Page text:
Saturday, September 16, 2006

A Flat World example: Tutors Without Limits

I was interested but not surprised to find the 'Tutors without limits' website yesterday. As I am reading the Thomas Friedman book, The World is Flat I am more aware of the elements that are making our world the way it is.....flat. This site advertised these possibilities:
  • Connecting with millions of students
  • Being in business in less than 4 minutes
  • Free setup with a chance to charge your own rates
  • Pay only a minimal transaction fee
  • Use video, voice, whiteboard, chat ect
  • Collaborate in realtime on any document
  • A complete 'busines in a box'
It is part of the Worlds Without Limits Foundation which I know nothing about yet except that on their website they state:
"Our aim is to create a world which is not only elegantly simple to use but where the best of best teaching flourishes and is available to all. We are harnessing the passion of teachers, educators, parents, and students from around the globe to unleash innovation and imagination and to provide all children, in all countries, the best education the world can offer."

OK, this sounds good....let's experiment.
Out of curiosity I created an account I registered and created a company name 'Lindsay Online'. I thought it better to put my country as Australia, thinking that Bangladesh may have certain connotations. The interface allows you to create a profile, set your local time, availability and schedule and also view requests from potential students who want tutoring from you.
First question: what are the checks and balances with this? Who is checking your qulaifications to be a tutor? Where is the section asking for referees and people who can vouch that you are who you say and that you can do what you claim?

I then investigated money and payment methods. First you have to select the subjects you are able to teach. I chose Computers and then from a long list of possibilities including Java, website authoring, C++ etc I chose HTML. It seems you can charge what you want for each session but you have to put the cost in in US$ as well as 'local' currency. When checking the 'banking' area the 'flat world' scenario according to Friedman became obvious. So far payments can only be made to the US, Pakistan and India! Maybe I should have declared I was in Bangladesh (however we are an independent country, once called East Pakistan and once under Indian control).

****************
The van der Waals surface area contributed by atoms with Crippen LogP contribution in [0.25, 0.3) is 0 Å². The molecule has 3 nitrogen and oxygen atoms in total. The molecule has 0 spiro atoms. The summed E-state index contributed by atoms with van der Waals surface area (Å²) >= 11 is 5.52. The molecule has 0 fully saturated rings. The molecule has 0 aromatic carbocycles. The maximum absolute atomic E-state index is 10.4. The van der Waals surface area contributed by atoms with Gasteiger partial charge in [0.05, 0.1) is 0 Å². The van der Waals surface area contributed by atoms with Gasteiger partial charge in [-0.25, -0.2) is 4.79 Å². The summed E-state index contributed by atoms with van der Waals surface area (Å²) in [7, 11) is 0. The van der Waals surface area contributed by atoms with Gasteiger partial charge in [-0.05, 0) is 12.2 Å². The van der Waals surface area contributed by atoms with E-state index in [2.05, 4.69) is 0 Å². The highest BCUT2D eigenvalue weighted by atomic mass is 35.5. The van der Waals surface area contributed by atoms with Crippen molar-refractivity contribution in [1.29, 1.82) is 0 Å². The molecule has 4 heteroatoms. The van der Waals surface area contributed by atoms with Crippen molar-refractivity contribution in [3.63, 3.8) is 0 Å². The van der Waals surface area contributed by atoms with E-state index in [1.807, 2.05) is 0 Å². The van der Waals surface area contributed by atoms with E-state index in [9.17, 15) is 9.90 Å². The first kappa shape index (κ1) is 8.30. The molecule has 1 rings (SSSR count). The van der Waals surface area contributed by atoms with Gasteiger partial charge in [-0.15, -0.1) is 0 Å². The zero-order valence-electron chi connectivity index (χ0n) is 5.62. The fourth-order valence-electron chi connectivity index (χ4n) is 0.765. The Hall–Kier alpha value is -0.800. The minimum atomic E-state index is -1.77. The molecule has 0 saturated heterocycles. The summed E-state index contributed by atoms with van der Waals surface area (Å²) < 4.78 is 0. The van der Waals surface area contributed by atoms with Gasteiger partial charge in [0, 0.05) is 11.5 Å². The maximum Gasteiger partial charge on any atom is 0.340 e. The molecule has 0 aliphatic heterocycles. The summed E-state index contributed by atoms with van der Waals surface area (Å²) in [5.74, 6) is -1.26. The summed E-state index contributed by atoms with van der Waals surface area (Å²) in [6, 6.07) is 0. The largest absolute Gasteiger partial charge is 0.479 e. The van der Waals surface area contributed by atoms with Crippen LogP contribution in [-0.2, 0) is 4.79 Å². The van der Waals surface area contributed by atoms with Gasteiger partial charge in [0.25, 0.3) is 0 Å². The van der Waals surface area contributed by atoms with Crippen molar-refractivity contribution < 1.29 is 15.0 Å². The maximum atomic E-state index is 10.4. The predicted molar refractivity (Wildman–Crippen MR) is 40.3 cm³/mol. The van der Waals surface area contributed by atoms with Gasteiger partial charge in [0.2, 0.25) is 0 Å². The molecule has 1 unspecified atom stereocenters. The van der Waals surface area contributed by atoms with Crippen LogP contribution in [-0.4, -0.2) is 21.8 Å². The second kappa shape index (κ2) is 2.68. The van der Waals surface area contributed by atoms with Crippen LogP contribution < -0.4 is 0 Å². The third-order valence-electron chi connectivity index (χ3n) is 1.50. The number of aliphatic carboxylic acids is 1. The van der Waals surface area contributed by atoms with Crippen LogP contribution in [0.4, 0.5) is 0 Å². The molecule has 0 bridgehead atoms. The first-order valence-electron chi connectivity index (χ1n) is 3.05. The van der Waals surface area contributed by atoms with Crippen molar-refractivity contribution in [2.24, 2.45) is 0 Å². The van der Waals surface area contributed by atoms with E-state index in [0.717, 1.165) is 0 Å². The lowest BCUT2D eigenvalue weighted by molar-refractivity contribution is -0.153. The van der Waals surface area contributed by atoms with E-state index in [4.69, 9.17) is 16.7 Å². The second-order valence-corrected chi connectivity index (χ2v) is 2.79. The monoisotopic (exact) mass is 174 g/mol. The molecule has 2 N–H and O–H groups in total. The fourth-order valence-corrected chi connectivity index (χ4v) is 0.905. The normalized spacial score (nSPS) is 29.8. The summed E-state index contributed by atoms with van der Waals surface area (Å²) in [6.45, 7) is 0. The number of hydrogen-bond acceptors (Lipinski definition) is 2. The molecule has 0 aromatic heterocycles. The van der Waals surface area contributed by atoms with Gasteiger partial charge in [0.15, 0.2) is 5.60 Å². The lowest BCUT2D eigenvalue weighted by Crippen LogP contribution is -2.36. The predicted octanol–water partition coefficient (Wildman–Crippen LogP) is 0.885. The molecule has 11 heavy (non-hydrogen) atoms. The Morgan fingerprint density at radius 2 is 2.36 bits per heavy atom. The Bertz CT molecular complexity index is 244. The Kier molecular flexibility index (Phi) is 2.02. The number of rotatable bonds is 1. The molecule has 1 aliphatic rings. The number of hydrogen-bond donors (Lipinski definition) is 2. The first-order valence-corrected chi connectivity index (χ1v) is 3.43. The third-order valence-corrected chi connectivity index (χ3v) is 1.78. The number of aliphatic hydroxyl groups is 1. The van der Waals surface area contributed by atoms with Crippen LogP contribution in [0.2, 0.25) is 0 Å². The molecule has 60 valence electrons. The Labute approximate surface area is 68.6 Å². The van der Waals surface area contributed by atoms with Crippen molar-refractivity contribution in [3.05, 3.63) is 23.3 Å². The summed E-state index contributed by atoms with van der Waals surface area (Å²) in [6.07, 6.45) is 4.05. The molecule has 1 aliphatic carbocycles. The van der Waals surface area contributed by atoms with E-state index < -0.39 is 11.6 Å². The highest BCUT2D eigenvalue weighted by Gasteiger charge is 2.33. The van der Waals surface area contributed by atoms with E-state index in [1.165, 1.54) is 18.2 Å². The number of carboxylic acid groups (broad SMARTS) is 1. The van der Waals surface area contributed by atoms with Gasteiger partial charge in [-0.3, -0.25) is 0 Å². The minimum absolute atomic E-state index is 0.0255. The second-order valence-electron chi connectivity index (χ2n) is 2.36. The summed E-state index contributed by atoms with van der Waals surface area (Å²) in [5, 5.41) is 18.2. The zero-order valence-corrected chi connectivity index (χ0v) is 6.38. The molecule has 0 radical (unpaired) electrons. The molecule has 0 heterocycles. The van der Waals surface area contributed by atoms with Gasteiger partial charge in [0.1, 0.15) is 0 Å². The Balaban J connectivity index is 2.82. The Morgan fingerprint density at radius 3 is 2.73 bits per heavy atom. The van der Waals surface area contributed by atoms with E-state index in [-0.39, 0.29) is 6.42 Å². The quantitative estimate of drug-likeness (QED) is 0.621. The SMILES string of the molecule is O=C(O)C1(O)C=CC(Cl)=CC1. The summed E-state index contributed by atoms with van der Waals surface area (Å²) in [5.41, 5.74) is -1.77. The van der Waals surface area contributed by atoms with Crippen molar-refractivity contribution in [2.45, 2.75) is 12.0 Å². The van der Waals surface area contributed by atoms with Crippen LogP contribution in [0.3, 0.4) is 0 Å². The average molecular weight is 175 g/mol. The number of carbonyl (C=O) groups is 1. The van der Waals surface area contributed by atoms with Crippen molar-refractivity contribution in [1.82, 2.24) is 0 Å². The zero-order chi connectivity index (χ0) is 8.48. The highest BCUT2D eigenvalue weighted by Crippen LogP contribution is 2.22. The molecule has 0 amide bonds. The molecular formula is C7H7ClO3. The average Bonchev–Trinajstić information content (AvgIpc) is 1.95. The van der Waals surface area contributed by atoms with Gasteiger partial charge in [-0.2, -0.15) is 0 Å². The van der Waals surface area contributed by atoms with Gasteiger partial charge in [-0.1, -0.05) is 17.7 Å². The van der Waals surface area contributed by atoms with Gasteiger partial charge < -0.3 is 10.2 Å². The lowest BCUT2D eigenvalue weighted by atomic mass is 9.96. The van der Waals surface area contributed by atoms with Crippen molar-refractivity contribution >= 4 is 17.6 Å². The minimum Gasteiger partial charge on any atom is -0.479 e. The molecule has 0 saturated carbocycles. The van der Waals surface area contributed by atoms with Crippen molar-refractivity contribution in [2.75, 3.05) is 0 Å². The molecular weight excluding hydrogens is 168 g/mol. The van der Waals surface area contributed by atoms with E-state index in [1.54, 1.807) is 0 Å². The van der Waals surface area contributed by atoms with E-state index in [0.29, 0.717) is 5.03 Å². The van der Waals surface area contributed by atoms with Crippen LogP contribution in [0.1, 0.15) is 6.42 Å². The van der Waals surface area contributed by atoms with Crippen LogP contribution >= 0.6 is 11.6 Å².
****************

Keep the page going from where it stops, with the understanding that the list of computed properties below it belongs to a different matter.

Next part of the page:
So, tutors without limits......c/o worlds without limits....soon to expand into many other countries but based in US, India and Pakistan. An interesting exercise in online delivery of services. I question the ethics and social implications of this service but at the same time fully support the initiative. As an educator I can see many benefits to both teachers and students but feel uncomfortable with the possible lack of integrity. The simple online interface seems too easy and there is no one person to contact for more information.

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1 comment:

Glynn Willett said...

Hello Julie,

It was fun and enlightening reading about your observations about Tutors Without Limits. We have a lot of work ahead of us in the coming months to deliver fully upon our promises. Your concern about no checks on the integrity of tutors is very valid and you will see before the end of the year, a system that let’s teachers have their credentials and background verified. In the last two weeks, over 4000 tutors have registered. We have a pilot program started where 100 tutors have been verified and have gone through a training program in online tutoring.

At the end of this week, you can visit our home page and use a demo of the Lesson Board without having to have a student sign up. I’d love to hear your comments on what we consider the best technology available for teaching online. We have a million and a half dollars invested so I hope you will find what some teachers have commented on as “This is just like teaching in a classroom!” Of course, please also realize that this is our first release and we are still in beta.

While our technology dissolves national boundaries in communications, it more importantly removes the logistics that impede one-to-one teaching. I believe you will see in the next decade that tutoring will become just as common as jumping on the school bus to go to school. Interesting, we have found just as strong demand from our American tutors and teachers as we have found in Pakistan and India. I suspect the in-country tutoring will be far more popular than out-country tutoring but we’ve created a “marketplace” where students and parents will be making this decision.

Best regards,
Glynn Willett
Tutors Without Limits